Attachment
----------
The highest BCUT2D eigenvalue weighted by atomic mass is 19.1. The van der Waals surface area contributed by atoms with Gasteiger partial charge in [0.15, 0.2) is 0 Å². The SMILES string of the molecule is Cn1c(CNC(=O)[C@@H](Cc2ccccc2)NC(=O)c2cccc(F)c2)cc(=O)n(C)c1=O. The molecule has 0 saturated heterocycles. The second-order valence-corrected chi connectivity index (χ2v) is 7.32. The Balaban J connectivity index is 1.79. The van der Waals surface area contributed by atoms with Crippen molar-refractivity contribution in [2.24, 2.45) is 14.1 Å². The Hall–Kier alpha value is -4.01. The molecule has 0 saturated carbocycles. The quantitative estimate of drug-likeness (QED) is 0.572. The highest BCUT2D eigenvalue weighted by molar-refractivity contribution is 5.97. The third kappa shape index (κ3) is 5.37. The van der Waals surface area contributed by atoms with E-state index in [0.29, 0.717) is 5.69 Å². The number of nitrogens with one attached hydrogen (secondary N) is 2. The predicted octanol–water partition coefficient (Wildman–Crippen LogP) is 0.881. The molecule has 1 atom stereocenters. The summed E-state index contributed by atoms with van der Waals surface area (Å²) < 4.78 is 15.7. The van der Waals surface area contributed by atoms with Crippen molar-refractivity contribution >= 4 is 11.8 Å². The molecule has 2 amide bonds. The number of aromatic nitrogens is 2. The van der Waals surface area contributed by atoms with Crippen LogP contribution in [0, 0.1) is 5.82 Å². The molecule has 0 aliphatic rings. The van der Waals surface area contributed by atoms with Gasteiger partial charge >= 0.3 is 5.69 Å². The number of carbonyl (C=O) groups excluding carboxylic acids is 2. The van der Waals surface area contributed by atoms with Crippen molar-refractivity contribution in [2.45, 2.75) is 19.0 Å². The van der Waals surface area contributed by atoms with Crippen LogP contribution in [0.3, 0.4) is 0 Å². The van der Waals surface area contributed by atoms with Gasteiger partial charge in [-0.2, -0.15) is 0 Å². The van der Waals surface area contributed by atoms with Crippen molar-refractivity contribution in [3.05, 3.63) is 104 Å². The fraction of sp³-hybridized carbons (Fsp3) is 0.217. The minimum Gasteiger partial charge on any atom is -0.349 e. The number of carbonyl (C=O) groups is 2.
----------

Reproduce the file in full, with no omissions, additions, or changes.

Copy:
The highest BCUT2D eigenvalue weighted by atomic mass is 19.1. The van der Waals surface area contributed by atoms with Gasteiger partial charge in [0.15, 0.2) is 0 Å². The SMILES string of the molecule is Cn1c(CNC(=O)[C@@H](Cc2ccccc2)NC(=O)c2cccc(F)c2)cc(=O)n(C)c1=O. The molecule has 0 saturated heterocycles. The second-order valence-corrected chi connectivity index (χ2v) is 7.32. The Balaban J connectivity index is 1.79. The van der Waals surface area contributed by atoms with Crippen molar-refractivity contribution in [2.24, 2.45) is 14.1 Å². The Hall–Kier alpha value is -4.01. The molecule has 0 saturated carbocycles. The quantitative estimate of drug-likeness (QED) is 0.572. The highest BCUT2D eigenvalue weighted by molar-refractivity contribution is 5.97. The third kappa shape index (κ3) is 5.37. The van der Waals surface area contributed by atoms with E-state index in [0.29, 0.717) is 5.69 Å². The number of nitrogens with one attached hydrogen (secondary N) is 2. The predicted octanol–water partition coefficient (Wildman–Crippen LogP) is 0.881. The molecule has 1 atom stereocenters. The summed E-state index contributed by atoms with van der Waals surface area (Å²) < 4.78 is 15.7. The van der Waals surface area contributed by atoms with Crippen molar-refractivity contribution >= 4 is 11.8 Å². The molecule has 2 amide bonds. The number of aromatic nitrogens is 2. The van der Waals surface area contributed by atoms with Crippen LogP contribution in [0, 0.1) is 5.82 Å². The molecule has 0 aliphatic rings. The van der Waals surface area contributed by atoms with Gasteiger partial charge >= 0.3 is 5.69 Å². The number of carbonyl (C=O) groups excluding carboxylic acids is 2. The van der Waals surface area contributed by atoms with Crippen molar-refractivity contribution in [2.45, 2.75) is 19.0 Å². The van der Waals surface area contributed by atoms with Crippen LogP contribution in [0.3, 0.4) is 0 Å². The van der Waals surface area contributed by atoms with Gasteiger partial charge in [-0.2, -0.15) is 0 Å². The van der Waals surface area contributed by atoms with Crippen molar-refractivity contribution in [3.05, 3.63) is 104 Å². The fraction of sp³-hybridized carbons (Fsp3) is 0.217. The minimum Gasteiger partial charge on any atom is -0.349 e. The number of carbonyl (C=O) groups is 2.